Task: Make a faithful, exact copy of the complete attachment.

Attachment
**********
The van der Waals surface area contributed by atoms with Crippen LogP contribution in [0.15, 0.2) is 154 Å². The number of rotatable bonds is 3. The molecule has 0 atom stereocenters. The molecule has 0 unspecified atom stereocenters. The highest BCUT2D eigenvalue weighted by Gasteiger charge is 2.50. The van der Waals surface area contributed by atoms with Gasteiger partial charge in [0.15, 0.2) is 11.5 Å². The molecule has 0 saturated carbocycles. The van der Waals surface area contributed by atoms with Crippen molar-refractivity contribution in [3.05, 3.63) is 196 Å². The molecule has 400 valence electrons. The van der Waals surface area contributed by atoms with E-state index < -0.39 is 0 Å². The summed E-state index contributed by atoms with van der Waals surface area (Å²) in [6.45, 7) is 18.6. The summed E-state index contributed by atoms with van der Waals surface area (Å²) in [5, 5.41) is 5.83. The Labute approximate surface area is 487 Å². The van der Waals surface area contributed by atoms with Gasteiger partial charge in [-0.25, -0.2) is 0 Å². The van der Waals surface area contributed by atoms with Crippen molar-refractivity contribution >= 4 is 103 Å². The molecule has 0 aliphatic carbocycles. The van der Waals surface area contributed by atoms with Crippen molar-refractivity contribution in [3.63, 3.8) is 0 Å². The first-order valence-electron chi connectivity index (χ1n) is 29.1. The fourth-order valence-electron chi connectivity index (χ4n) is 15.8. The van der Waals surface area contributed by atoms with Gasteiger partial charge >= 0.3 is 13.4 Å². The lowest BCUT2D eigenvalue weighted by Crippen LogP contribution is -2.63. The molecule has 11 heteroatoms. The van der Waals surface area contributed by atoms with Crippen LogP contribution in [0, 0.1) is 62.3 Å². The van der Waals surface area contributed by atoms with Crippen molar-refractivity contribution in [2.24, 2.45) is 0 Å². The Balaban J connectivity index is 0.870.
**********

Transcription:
The van der Waals surface area contributed by atoms with Crippen LogP contribution in [0.15, 0.2) is 154 Å². The number of rotatable bonds is 3. The molecule has 0 atom stereocenters. The molecule has 0 unspecified atom stereocenters. The highest BCUT2D eigenvalue weighted by Gasteiger charge is 2.50. The van der Waals surface area contributed by atoms with Gasteiger partial charge in [0.15, 0.2) is 11.5 Å². The molecule has 0 saturated carbocycles. The van der Waals surface area contributed by atoms with Crippen molar-refractivity contribution in [3.05, 3.63) is 196 Å². The molecule has 400 valence electrons. The van der Waals surface area contributed by atoms with E-state index < -0.39 is 0 Å². The summed E-state index contributed by atoms with van der Waals surface area (Å²) in [6.45, 7) is 18.6. The summed E-state index contributed by atoms with van der Waals surface area (Å²) in [5, 5.41) is 5.83. The Labute approximate surface area is 487 Å². The van der Waals surface area contributed by atoms with Gasteiger partial charge in [-0.25, -0.2) is 0 Å². The van der Waals surface area contributed by atoms with Crippen molar-refractivity contribution >= 4 is 103 Å². The molecule has 0 aliphatic carbocycles. The van der Waals surface area contributed by atoms with Crippen molar-refractivity contribution in [3.63, 3.8) is 0 Å². The first-order valence-electron chi connectivity index (χ1n) is 29.1. The fourth-order valence-electron chi connectivity index (χ4n) is 15.8. The van der Waals surface area contributed by atoms with Gasteiger partial charge >= 0.3 is 13.4 Å². The lowest BCUT2D eigenvalue weighted by Crippen LogP contribution is -2.63. The molecule has 11 heteroatoms. The van der Waals surface area contributed by atoms with Crippen LogP contribution in [0, 0.1) is 62.3 Å². The van der Waals surface area contributed by atoms with Crippen molar-refractivity contribution in [2.24, 2.45) is 0 Å². The Balaban J connectivity index is 0.870.